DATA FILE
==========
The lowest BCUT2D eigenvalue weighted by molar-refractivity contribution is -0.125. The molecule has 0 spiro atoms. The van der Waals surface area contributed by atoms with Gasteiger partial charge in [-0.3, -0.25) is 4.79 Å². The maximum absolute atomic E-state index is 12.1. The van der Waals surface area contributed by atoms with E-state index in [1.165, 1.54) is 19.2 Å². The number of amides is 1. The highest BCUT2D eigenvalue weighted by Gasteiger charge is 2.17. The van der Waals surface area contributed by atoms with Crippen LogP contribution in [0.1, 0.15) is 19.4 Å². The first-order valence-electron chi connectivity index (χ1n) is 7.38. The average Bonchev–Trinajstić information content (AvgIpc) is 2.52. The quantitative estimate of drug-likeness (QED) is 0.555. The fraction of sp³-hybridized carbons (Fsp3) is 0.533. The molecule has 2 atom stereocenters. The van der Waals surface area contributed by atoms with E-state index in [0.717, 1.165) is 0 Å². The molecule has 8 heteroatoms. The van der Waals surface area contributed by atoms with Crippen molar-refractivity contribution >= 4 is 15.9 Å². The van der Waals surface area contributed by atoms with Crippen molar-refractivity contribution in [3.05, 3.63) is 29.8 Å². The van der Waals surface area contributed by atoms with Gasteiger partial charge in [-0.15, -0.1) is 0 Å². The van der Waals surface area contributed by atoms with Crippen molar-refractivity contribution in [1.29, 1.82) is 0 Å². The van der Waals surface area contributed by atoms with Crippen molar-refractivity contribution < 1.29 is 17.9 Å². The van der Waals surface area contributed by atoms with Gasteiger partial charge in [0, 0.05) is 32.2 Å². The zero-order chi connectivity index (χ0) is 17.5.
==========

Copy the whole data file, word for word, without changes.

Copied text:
The lowest BCUT2D eigenvalue weighted by molar-refractivity contribution is -0.125. The molecule has 0 spiro atoms. The van der Waals surface area contributed by atoms with Gasteiger partial charge in [-0.3, -0.25) is 4.79 Å². The maximum absolute atomic E-state index is 12.1. The van der Waals surface area contributed by atoms with E-state index in [1.165, 1.54) is 19.2 Å². The number of amides is 1. The highest BCUT2D eigenvalue weighted by Gasteiger charge is 2.17. The van der Waals surface area contributed by atoms with Crippen LogP contribution in [0.1, 0.15) is 19.4 Å². The first-order valence-electron chi connectivity index (χ1n) is 7.38. The average Bonchev–Trinajstić information content (AvgIpc) is 2.52. The quantitative estimate of drug-likeness (QED) is 0.555. The fraction of sp³-hybridized carbons (Fsp3) is 0.533. The molecule has 2 atom stereocenters. The van der Waals surface area contributed by atoms with E-state index in [0.717, 1.165) is 0 Å². The molecule has 8 heteroatoms. The van der Waals surface area contributed by atoms with Crippen molar-refractivity contribution >= 4 is 15.9 Å². The van der Waals surface area contributed by atoms with Crippen molar-refractivity contribution in [3.05, 3.63) is 29.8 Å². The van der Waals surface area contributed by atoms with Gasteiger partial charge in [-0.15, -0.1) is 0 Å². The van der Waals surface area contributed by atoms with Crippen molar-refractivity contribution in [1.29, 1.82) is 0 Å². The van der Waals surface area contributed by atoms with Crippen molar-refractivity contribution < 1.29 is 17.9 Å². The van der Waals surface area contributed by atoms with Gasteiger partial charge in [0, 0.05) is 32.2 Å². The zero-order chi connectivity index (χ0) is 17.5.